Sa'ar: We won't allow any harm to Israel's democracy

New Hope leader explains why he rejected rotation offer in which he would be PM first.

Arutz Sheva Staff ,

Gideon Sa'ar
Gideon Sa'ar
Yonatan Sindel/Flash 90

New Hope chairman Gideon Sa'ar explained at a faction meeting Monday why he rejected the Likud's offer of a rotation deal where he would be prime minister first, followed by Benjamin Netanyahu and Naftali Bennett.

At the beginning of the faction's meeting, Saar said: "Israel's interest is in the replacement of the longest serving-ruler in the country's history. This is what I did - we also did during an election campaign and we acted accordingly and consistently afterwards."

''Our teacher and leader Menachem Begin, peace be upon him, emphasized the importance of replacing a long-serving ruler. It concerns the roots of the people's trust in the democratic system and its sense of its very ability to influence its own destiny. Menachem Begin said in 1955: 'Prolonged rule over the nation and the country is a very serious phenomenon. Prolonged rule cannot but be corrupt.' The ability to persevere and remember what the goal is, is important to withstand temptations and pressures," he said,

"The meaning of the proposal we received - even if it was realized - is that for the next four and a half years Netanyahu would have remained the strongest and dominant person in the government and in the political system, whether he was prime minister or alternate prime minister. Every person who would have served as Prime Minister in these circumstances was entirely in his hands and completely subject to his good will for his his success.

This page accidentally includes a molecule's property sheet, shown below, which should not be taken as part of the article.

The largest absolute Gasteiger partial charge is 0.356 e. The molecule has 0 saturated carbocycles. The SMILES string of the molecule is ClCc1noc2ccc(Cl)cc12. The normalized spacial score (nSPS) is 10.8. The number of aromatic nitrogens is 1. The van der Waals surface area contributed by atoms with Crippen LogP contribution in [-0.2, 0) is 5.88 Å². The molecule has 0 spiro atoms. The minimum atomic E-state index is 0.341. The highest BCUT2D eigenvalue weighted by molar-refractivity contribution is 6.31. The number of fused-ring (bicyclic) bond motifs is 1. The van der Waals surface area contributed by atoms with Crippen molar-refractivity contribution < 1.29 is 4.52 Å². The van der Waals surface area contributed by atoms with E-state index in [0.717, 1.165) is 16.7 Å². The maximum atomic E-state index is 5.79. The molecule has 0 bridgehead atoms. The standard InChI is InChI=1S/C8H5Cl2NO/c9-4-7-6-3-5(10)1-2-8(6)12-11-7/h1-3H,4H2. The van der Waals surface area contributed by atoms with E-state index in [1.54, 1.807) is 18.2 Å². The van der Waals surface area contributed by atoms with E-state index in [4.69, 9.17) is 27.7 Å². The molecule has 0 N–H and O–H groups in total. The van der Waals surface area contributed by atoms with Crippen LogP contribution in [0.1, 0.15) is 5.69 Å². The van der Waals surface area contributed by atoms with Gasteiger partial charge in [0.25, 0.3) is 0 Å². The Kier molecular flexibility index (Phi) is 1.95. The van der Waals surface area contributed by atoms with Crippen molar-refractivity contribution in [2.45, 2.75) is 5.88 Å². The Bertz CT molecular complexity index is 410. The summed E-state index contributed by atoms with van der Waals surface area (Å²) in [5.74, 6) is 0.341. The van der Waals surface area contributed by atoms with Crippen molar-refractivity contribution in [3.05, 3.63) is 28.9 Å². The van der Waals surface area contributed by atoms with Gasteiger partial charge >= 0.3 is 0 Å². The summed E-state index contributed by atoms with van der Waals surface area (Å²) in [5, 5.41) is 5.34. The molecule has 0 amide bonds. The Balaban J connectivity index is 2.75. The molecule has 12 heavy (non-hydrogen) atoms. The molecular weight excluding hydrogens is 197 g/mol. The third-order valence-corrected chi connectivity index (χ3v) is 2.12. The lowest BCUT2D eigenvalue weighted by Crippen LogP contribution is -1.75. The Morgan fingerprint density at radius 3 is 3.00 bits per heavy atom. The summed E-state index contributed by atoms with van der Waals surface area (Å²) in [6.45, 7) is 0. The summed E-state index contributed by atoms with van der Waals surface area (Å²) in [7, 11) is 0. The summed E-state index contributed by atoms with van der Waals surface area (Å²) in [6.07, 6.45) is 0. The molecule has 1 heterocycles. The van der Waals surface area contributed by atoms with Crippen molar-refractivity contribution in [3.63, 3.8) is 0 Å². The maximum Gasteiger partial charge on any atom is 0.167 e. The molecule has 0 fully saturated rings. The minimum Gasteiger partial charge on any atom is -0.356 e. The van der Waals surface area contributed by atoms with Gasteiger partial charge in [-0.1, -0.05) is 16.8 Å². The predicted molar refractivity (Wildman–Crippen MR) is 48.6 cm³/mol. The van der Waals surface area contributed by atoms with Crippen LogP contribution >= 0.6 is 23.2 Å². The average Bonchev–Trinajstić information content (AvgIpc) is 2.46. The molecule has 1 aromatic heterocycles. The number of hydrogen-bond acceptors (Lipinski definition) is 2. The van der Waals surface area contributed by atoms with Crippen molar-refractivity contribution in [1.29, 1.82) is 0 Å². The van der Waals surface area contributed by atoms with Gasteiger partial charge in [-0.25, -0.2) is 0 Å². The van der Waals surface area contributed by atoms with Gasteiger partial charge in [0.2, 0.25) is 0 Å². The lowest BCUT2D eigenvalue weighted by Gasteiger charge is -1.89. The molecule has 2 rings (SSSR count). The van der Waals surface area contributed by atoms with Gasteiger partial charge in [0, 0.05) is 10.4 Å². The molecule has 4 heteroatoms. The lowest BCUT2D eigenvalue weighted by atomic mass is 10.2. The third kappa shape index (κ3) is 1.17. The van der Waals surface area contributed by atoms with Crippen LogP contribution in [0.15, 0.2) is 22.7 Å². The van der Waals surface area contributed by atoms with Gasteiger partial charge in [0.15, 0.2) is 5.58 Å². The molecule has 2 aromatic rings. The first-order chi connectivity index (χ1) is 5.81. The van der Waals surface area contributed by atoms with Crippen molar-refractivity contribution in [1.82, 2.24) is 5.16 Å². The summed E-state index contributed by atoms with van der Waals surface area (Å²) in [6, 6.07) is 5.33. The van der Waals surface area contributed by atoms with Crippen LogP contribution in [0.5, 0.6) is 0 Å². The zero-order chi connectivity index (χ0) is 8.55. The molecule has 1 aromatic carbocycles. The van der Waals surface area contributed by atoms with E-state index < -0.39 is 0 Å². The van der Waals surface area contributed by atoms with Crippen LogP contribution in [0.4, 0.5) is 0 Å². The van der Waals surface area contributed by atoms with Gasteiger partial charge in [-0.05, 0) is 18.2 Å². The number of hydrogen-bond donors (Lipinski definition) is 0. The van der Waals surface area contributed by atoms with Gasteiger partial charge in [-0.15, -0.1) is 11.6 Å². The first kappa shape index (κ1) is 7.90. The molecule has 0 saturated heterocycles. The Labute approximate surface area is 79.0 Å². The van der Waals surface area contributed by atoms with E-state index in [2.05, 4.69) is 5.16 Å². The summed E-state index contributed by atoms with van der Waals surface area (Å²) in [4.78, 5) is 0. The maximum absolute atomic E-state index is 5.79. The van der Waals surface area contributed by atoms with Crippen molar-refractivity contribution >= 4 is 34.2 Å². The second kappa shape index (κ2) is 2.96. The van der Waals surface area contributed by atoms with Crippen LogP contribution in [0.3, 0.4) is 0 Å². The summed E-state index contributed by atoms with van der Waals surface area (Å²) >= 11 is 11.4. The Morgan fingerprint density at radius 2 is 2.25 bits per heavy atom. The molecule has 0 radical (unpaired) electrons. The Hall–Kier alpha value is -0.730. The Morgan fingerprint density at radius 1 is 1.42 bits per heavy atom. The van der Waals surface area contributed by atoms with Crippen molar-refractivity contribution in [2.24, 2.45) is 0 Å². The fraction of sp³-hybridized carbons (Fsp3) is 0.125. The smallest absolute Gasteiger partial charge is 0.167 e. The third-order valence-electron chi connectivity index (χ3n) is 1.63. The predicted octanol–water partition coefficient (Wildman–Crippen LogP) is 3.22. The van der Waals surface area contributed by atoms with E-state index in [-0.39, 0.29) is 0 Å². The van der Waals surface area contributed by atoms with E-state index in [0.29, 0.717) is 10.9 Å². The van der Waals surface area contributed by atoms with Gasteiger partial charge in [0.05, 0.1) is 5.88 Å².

''We need to analyze the essence of things: how they will be in the test of reality. I consulted with my colleagues, and came to the conclusion that it is right to continue to work to maximize the chance for change. Even now there is still no certainty that a government will be formed. We are doing and will do our best to get it up. Yesterday negotiations took place from noon until after midnight. Today we will continue our efforts. It does not help to publicly detail the content of the discussions.

"What is unbearable is incitement. In the past I have talked about the method of de-legitimizing political opponents. Netanyahu and his people are wildly delegitimizing a government that has not yet been formed," Sa'ar said.

''The incitement machine works with all its might even before a government is formed or has done anything. It is incitement and fueling hysteria that has nothing to do with ideology but with anxiety about losing power and control.

He dismissed claims he and Bennett were embracing a left-wing government, "A 'left-wing government' is a false and absurd expression for a government that, if formed, will be heterogeneous - but most of its members will be from the center and the right. It is important to say that political opponents, even from the left, are not enemies."

Sa'ar said that he would not compromise on important principles for the national camp: "On the basis of the formation of the government, there will be arrangements that will ensure that we can uphold the values ​​we hold dear. In any case, we will stand by our principles. We will not allow harm to Israel, just as we will not allow Israeli democracy to be harmed. We will uphold the national values ​​and vital interests of Israel. No one can be certain of success."



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